One of former President Ronald Reagan's more notorious remarks concerned the grand California redwoods. There was "nothing beautiful about them," he said, "just that they are a little higher than the rest."
An inspiring corrective to Reagan's indifference is Richard Preston's The Wild Trees. The author of The Hot Zone follows professional and bare-knuckled gonzo forest ecologists to the "rain-forest valleys of the North Coast," where the last smatterings of redwoods reside. What they find at the tops of these trees is a previously undiscovered ecosystem of riches.
On the scientific side is Stephen Sillett, now the Kenneth L. Fisher Chair in Redwood Forest Ecology at Humboldt State University in Arcata, who employs a rope-climbing method developed by scientists in the 1970s. At the top of the swaying and often decaying redwood crowns, Sillett discovers "one of the last unseen realms of nature on the planet": Fifty-five different species of mites, massive fern gardens, the second-largest collection of "epiphytes - plants that grow on plants - in any forest on earth," and a species of salamander previously thought to live only on terra firma.
While Sillett was tree-walking, the relentless Michael Taylor, an unconventional naturalist with a fear of heights, was bushwhacking on the ground through the thick understory of poison oak, looking for the elusive "Mount Everest of All Living things": "He had a strong feeling that the most inaccessible parts of the redwood forest along the North Coast had never been thoroughly explored. The world's tallest living thing was out there, somewhere, perhaps hidden in a lost valley."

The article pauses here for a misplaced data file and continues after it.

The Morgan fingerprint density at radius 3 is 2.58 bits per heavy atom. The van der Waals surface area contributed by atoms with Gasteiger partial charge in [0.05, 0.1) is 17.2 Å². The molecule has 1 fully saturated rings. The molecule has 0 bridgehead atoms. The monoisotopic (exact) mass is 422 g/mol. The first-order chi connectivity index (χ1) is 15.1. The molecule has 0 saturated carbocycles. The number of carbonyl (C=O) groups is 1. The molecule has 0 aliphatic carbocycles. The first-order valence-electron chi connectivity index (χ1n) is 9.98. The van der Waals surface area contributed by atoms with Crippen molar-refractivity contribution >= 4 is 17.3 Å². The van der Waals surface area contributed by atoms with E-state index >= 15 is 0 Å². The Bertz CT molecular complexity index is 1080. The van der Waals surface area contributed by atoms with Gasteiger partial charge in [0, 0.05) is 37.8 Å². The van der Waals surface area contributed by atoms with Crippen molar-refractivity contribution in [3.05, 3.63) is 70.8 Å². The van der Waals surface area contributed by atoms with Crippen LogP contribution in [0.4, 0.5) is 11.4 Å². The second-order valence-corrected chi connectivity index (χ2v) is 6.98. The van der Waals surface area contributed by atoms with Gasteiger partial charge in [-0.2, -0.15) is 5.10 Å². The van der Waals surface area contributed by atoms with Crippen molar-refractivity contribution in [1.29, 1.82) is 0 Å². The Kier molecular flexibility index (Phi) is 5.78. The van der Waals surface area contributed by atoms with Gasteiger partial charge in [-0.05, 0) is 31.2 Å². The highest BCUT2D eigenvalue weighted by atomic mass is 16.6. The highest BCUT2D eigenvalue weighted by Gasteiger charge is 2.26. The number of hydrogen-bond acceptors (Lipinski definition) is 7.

Taylor and fellow naturalist Chris Atkins would eventually find that tallest tree, which they named "Hyperion." Sillett climbed it and measured its height at 379.1 feet and growing.
Sillett and company may have just scratched the surface of the critical importance of deciphering the secrets of the redwood canopy ecosystem. They estimate the height limit of the redwood - the world's tallest plant - to be close to 420 feet. As Preston notes, with most of this planet's tallest forests now sadly gone, the remaining ancient giants - the redwood, Douglas fir and Australia's soaring mountain ash - may "reveal clues about how forests are responding to increasing levels of carbon dioxide brought on by human activity, and the resulting global warming."
The Wild Trees: A Story of Passion and Daring
320 pages, hardcover: $25.95
Random House, 2007.